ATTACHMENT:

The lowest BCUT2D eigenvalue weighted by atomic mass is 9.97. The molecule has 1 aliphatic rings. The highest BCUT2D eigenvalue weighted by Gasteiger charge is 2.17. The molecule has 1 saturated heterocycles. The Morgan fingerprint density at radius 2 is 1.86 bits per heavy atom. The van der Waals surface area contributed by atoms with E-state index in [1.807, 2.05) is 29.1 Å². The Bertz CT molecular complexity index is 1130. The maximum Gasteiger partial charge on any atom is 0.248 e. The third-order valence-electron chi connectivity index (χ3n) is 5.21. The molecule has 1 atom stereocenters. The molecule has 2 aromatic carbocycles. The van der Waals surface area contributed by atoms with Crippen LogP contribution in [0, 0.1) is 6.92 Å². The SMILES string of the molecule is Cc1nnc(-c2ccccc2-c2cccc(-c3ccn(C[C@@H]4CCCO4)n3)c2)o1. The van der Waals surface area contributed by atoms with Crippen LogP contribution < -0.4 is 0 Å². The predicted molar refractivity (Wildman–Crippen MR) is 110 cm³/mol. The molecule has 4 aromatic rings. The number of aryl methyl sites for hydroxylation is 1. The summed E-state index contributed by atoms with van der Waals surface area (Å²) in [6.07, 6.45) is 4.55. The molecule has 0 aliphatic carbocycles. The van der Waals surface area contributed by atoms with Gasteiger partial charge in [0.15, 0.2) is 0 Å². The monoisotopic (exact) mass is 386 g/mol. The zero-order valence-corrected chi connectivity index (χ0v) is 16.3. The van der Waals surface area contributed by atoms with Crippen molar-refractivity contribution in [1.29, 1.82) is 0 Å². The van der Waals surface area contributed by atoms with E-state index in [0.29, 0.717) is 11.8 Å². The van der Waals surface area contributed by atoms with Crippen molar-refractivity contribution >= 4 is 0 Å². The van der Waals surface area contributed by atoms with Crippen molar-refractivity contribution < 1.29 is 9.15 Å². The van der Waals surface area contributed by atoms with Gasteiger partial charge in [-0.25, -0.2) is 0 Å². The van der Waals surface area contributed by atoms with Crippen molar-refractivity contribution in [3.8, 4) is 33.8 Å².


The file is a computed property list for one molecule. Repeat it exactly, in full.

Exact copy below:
The lowest BCUT2D eigenvalue weighted by atomic mass is 9.97. The molecule has 1 aliphatic rings. The highest BCUT2D eigenvalue weighted by Gasteiger charge is 2.17. The molecule has 1 saturated heterocycles. The Morgan fingerprint density at radius 2 is 1.86 bits per heavy atom. The van der Waals surface area contributed by atoms with E-state index in [1.807, 2.05) is 29.1 Å². The Bertz CT molecular complexity index is 1130. The maximum Gasteiger partial charge on any atom is 0.248 e. The third-order valence-electron chi connectivity index (χ3n) is 5.21. The molecule has 1 atom stereocenters. The molecule has 2 aromatic carbocycles. The van der Waals surface area contributed by atoms with Crippen LogP contribution in [0, 0.1) is 6.92 Å². The SMILES string of the molecule is Cc1nnc(-c2ccccc2-c2cccc(-c3ccn(C[C@@H]4CCCO4)n3)c2)o1. The van der Waals surface area contributed by atoms with Crippen LogP contribution < -0.4 is 0 Å². The predicted molar refractivity (Wildman–Crippen MR) is 110 cm³/mol. The molecule has 4 aromatic rings. The number of aryl methyl sites for hydroxylation is 1. The summed E-state index contributed by atoms with van der Waals surface area (Å²) in [6.07, 6.45) is 4.55. The molecule has 0 aliphatic carbocycles. The van der Waals surface area contributed by atoms with Gasteiger partial charge in [0.15, 0.2) is 0 Å². The monoisotopic (exact) mass is 386 g/mol. The zero-order valence-corrected chi connectivity index (χ0v) is 16.3. The van der Waals surface area contributed by atoms with Crippen molar-refractivity contribution in [1.29, 1.82) is 0 Å². The van der Waals surface area contributed by atoms with E-state index in [0.29, 0.717) is 11.8 Å². The van der Waals surface area contributed by atoms with Crippen molar-refractivity contribution >= 4 is 0 Å². The van der Waals surface area contributed by atoms with Crippen molar-refractivity contribution < 1.29 is 9.15 Å². The van der Waals surface area contributed by atoms with Gasteiger partial charge in [-0.25, -0.2) is 0 Å². The van der Waals surface area contributed by atoms with Crippen molar-refractivity contribution in [3.8, 4) is 33.8 Å².